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Not in Our Town, Not in Our School

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Photo: (Liz Stark)

Ever since we were little, we have listened to lessons about kindness and respect.  Treat people the way you wish to be treated.  The Golden Rule.  I have always thought that the “Golden Rule” got its nickname because chemical gold is an inert metal; in a sense, it never rusts and never fades.  The Golden Rule is unyielding and timeless; a universal truth. 

However, despite the Golden Rule’s universality, prejudice and hate still permeate our school districts and towns.  Individuals are singled out based on their ethnicity, religion, sexual orientation, and learning capabilities.  Groups are targeted through vandalism, physical abuse, and harassment.  This type of behavior is unkind and unacceptable, but it is NOT unstoppable.

NOT IN OUR SCHOOL believes in the power of community to stop, address, and respond to acts of prejudice and hate.  NIOS is a network of initiatives created to empower students, teachers, and parents to eradicate bullying and intolerance from schools and towns.  NIOS is all about creating an “identity safe” environment and giving people a voice through student-led campaigns, classroom discussions, and other school programs.  NIOS has inspired school districts across the country, from California to New Jersey, to stand up against hate.

In March 2011, a student vandalized the outside of my high school with racial slurs and expletives.  When I stepped off the school bus in the morning, I saw the vandalism in thick black paint.  Students huddled around the wall, visibly shaken by the reality that someone had defaced school property and used it as a platform for hate.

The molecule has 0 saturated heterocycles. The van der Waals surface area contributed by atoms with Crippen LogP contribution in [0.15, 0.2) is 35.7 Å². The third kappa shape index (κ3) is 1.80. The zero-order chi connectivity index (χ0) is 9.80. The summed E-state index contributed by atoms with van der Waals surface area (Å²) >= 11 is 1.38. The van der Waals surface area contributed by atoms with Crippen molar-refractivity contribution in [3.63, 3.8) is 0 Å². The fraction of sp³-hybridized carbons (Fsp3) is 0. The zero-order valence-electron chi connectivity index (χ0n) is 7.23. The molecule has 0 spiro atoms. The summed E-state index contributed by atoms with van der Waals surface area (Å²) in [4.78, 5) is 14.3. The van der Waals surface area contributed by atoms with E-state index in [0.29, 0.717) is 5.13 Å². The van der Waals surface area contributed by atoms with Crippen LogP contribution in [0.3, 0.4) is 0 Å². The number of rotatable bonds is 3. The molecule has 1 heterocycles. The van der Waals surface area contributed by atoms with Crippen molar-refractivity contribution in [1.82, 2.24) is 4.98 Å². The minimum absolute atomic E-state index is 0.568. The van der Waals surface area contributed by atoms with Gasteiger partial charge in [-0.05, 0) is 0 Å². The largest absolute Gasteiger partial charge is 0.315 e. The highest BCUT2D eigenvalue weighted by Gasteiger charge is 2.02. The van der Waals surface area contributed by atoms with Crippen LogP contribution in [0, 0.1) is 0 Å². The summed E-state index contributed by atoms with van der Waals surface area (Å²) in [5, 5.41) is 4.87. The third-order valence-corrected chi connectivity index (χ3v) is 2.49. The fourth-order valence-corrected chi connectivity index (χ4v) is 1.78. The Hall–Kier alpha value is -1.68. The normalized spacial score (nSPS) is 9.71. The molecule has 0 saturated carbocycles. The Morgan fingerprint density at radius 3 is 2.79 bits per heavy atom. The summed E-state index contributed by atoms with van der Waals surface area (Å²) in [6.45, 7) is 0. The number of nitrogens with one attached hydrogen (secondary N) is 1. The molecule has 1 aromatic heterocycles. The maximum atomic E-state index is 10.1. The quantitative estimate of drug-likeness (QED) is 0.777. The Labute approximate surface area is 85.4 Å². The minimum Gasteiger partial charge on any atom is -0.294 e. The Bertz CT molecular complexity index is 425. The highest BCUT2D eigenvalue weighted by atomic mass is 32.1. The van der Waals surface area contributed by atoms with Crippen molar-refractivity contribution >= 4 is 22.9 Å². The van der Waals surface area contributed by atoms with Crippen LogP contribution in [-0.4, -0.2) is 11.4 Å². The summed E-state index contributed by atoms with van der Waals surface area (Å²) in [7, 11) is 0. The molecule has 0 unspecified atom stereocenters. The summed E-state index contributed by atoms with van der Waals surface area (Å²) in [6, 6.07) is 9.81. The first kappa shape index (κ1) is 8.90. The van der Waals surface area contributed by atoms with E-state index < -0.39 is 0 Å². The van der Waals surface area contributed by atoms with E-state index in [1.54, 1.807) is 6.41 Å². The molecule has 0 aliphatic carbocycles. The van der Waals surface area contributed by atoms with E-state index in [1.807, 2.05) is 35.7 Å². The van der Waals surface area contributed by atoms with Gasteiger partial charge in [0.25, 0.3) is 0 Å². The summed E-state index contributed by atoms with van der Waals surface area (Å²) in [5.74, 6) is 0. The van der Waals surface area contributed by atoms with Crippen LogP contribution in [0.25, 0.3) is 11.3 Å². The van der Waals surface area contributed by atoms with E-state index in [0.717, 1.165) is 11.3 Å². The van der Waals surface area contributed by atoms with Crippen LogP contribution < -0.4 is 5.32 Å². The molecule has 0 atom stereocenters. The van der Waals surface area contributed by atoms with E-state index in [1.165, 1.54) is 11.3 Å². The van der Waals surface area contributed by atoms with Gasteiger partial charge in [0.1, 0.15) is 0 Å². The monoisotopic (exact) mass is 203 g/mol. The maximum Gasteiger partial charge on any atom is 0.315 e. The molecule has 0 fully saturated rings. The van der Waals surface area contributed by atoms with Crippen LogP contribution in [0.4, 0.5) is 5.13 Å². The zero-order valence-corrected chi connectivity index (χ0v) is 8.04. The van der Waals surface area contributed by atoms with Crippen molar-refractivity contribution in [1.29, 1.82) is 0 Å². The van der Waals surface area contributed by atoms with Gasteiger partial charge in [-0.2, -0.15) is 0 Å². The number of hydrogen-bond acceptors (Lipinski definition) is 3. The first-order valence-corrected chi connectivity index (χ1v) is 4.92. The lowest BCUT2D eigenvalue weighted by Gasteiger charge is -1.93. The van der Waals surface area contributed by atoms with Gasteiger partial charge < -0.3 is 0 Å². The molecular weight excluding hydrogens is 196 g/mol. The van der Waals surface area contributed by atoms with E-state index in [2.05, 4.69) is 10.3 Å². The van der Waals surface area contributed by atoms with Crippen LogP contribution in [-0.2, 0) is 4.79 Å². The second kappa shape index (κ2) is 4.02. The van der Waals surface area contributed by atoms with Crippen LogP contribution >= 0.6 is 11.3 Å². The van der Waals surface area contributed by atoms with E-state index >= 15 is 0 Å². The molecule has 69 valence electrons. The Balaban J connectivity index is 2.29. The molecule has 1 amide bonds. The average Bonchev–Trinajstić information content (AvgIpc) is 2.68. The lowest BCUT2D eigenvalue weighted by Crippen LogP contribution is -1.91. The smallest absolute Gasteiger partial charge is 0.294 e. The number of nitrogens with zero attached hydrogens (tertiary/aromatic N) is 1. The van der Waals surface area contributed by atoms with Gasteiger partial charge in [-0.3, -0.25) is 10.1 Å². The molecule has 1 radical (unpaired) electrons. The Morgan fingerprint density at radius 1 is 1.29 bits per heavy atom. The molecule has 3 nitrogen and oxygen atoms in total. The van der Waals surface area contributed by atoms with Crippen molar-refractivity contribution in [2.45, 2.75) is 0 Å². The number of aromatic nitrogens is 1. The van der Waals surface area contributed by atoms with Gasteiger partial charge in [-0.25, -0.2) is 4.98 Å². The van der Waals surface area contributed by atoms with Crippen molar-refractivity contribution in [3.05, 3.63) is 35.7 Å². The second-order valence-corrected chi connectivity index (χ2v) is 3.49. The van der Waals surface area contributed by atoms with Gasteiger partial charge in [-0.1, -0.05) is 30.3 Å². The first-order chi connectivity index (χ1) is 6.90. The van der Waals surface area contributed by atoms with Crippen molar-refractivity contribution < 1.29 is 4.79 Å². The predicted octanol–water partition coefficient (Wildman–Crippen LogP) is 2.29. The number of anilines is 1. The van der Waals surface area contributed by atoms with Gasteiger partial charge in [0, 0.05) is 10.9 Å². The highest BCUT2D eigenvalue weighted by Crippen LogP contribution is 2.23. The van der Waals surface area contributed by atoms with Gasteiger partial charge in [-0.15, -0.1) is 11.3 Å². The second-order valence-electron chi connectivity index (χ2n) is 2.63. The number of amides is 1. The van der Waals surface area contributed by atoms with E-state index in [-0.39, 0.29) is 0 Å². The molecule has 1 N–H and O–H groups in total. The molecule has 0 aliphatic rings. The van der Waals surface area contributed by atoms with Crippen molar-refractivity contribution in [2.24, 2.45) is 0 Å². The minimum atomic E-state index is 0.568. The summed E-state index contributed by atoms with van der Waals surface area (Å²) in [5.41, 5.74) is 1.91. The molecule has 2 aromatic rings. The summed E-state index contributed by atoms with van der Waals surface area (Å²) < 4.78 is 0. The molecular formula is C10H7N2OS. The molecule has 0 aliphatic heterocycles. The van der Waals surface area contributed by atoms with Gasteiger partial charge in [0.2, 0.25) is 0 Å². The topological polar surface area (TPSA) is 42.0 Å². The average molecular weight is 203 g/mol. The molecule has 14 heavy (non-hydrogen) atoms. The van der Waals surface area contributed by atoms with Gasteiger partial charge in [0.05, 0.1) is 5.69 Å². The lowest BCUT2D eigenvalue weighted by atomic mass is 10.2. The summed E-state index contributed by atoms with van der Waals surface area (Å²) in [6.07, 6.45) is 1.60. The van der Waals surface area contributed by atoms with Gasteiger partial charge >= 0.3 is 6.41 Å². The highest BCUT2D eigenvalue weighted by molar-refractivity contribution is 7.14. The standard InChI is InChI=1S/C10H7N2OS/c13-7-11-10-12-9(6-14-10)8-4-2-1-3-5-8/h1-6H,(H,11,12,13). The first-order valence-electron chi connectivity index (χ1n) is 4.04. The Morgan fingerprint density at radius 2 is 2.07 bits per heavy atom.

Later that day, I was summoned to a meeting with a select group of students, teachers and school administrators to discuss an effective and proper response to the vandalism.  This act of prejudice and intolerance was such a visual act, and I wanted to respond with something equally as visual to unite the school community.   

So, I initiated a discussion to paint a mural over the vandalized area on the exterior wall to serve as a constant reminder of respect and citizenship. During lunch periods, I helped organize a finger-painting station for all students to dip their hands in paint and impress them upon the exterior mural, symbolizing not only our commitment to wiping out prejudice and vandalism, but also our commitment to each other.  The resulting mural depicts a giant communal tree with the students’ handprints as the leaves, branching off in all directions and reaching out to each other.   I also drafted an “Anti-Hate Pledge” to be painted inside the school as a way to express how our school community would never tolerate hate.   The following is my school pledge, which is located in the main entrance:

Pledge Against Hate

This [school community] pledges to become part of the solution against hate.  We pledge to be role models of kindness and tolerance.  We pledge to embrace and celebrate the diversity of our community.  We pledge to demonstrate social awareness and cultural acceptance.  When faced with hate, we pledge to be “upstanders”, not bystanders.

… and we pledge to inspire others to become part of the solution, too.

The last part of the Anti-Hate Pledge holds special significance for me.  Being an “upstander” means not only learning about the effects of bullying and intolerance, but also doing something about it.  Although we are from diverse backgrounds, we can share one collective voice: NOT IN OUR SCHOOL.

For more information about Not In Our School, go to notinourschool.org.

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